Some of the best VPN providers include ExpressVPN and NordVPN. The cost to use a VPN is only a few dollars per month, but your employer may also cover those costs for you.

Have a daily work routine

So far, you know how to set up your working environment and ensure that your Internet connection is reliable and secure. You also know of the different applications you can use to collaborate online with your boss and your co-workers.

But, there are other aspects of remote working that you need to keep in mind as well. One of them is having a daily work routine, just as you did when you worked from your employer’s premises.

Working from home is different to commuting to a place of work. However, you can instill a work routine in your life to keep you on-track with what you need to do. For most people, such a routine involves getting ready for work, starting, and finishing work at certain times.

If you live with other people, be sure to communicate your work routine with them. That way, they’ll know when you’re working or not. Plus, it decreases the likelihood of any distractions, especially when you’re calling people or video-conferencing.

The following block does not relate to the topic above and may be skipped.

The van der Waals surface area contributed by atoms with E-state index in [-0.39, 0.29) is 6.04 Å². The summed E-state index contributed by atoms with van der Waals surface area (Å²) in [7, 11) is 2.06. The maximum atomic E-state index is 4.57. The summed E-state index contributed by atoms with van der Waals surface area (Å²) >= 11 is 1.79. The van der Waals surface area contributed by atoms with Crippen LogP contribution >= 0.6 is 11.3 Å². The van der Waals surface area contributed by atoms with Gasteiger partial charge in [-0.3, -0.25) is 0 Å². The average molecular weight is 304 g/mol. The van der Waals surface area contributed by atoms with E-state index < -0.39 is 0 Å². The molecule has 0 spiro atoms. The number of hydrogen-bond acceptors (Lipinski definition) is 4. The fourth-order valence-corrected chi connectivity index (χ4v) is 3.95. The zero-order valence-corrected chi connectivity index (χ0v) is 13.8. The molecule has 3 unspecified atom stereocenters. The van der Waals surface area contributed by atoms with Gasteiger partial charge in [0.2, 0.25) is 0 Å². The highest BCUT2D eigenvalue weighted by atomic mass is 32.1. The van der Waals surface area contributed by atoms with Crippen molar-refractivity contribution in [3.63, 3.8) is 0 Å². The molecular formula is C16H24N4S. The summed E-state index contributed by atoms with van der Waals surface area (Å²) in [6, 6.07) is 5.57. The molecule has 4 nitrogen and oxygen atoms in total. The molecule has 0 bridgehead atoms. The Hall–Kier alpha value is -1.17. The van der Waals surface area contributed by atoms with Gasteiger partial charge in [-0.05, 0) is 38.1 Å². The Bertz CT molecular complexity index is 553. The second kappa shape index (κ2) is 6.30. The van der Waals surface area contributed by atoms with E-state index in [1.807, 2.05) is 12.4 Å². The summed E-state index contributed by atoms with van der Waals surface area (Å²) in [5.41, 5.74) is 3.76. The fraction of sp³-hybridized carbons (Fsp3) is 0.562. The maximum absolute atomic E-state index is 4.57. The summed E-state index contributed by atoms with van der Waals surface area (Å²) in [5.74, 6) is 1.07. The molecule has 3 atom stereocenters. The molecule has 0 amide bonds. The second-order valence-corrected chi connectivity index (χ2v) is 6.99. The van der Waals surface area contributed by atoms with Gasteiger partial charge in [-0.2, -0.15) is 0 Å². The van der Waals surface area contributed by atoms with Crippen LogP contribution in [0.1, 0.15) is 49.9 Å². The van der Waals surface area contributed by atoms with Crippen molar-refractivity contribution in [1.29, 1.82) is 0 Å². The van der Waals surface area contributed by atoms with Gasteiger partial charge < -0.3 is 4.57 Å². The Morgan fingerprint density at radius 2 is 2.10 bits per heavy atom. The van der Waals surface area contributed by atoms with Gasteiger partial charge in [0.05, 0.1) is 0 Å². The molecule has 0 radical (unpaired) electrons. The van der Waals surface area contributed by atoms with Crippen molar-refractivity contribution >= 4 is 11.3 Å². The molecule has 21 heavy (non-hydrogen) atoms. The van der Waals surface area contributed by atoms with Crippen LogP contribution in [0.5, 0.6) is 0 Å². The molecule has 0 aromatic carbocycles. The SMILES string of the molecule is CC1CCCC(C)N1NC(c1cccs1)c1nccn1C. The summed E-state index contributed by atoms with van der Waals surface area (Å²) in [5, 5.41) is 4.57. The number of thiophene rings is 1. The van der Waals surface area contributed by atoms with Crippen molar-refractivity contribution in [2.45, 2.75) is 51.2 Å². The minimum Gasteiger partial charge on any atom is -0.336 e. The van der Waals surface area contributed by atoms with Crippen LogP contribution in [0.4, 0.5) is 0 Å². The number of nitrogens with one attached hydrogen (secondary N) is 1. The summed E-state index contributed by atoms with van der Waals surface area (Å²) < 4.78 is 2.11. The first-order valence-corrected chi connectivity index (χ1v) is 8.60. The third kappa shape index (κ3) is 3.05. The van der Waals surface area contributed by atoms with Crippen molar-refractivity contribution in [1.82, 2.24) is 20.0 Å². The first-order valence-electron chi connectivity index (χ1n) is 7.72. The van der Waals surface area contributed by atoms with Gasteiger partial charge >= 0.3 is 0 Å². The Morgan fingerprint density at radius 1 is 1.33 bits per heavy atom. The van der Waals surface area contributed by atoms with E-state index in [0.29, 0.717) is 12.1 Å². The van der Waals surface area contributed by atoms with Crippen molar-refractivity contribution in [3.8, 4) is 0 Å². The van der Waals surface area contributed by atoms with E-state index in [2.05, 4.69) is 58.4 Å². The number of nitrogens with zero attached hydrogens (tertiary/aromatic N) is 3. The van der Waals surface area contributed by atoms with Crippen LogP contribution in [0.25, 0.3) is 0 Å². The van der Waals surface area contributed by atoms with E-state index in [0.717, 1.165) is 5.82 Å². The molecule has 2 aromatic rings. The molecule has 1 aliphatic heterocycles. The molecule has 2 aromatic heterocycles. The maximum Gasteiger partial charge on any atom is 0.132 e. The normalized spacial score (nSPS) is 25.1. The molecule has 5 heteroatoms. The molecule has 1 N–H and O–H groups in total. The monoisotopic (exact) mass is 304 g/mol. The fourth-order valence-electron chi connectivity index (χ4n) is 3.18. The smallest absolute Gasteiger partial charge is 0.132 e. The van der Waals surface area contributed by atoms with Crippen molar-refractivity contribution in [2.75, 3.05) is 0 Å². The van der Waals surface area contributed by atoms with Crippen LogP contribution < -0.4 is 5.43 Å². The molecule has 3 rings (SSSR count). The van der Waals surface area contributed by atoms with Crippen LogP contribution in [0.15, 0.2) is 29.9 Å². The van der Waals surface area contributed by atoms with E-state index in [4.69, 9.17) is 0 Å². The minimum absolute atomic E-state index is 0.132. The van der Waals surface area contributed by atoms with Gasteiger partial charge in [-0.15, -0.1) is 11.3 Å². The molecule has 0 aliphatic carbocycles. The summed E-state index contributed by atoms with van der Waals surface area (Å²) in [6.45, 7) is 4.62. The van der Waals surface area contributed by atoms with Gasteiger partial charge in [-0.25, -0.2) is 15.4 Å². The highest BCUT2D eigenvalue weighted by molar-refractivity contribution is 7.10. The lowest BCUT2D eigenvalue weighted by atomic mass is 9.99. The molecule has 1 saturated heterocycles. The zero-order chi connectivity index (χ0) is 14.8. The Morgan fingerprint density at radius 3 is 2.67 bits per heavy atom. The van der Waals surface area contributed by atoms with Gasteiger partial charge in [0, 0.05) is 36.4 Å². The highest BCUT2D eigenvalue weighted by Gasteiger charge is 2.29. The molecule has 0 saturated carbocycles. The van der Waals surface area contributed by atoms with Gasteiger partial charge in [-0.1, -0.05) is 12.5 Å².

Final thoughts

Working from home can be something of a culture shock for some people. If you’ve never worked from your home before, the above guide will hopefully have given you some practical advice and inspiration.

Once you’ve prepared your home (and your mind) for working from home, you can confidently carry out your work with ease.

Plus, if your work is laptop-based, you could always have a change of scenery, such as working from your garden on a sunny day.